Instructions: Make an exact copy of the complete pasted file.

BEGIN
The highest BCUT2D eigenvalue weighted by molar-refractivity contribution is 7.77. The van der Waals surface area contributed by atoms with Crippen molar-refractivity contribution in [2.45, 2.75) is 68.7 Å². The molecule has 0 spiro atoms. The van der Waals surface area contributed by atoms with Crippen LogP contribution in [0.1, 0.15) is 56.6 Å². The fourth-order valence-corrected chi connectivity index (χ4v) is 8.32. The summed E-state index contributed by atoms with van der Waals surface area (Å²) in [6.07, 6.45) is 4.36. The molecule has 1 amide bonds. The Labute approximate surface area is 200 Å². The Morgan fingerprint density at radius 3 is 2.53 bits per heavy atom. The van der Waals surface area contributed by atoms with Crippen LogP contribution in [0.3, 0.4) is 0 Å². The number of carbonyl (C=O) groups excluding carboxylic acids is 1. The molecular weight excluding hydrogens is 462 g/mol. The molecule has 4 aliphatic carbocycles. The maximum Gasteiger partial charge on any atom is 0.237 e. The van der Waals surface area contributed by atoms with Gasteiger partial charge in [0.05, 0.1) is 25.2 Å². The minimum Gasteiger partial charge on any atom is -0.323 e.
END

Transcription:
The highest BCUT2D eigenvalue weighted by molar-refractivity contribution is 7.77. The van der Waals surface area contributed by atoms with Crippen molar-refractivity contribution in [2.45, 2.75) is 68.7 Å². The molecule has 0 spiro atoms. The van der Waals surface area contributed by atoms with Crippen LogP contribution in [0.1, 0.15) is 56.6 Å². The fourth-order valence-corrected chi connectivity index (χ4v) is 8.32. The summed E-state index contributed by atoms with van der Waals surface area (Å²) in [6.07, 6.45) is 4.36. The molecule has 1 amide bonds. The Labute approximate surface area is 200 Å². The Morgan fingerprint density at radius 3 is 2.53 bits per heavy atom. The van der Waals surface area contributed by atoms with Crippen LogP contribution in [0.3, 0.4) is 0 Å². The number of carbonyl (C=O) groups excluding carboxylic acids is 1. The molecular weight excluding hydrogens is 462 g/mol. The molecule has 4 aliphatic carbocycles. The maximum Gasteiger partial charge on any atom is 0.237 e. The van der Waals surface area contributed by atoms with Gasteiger partial charge in [0.05, 0.1) is 25.2 Å². The minimum Gasteiger partial charge on any atom is -0.323 e.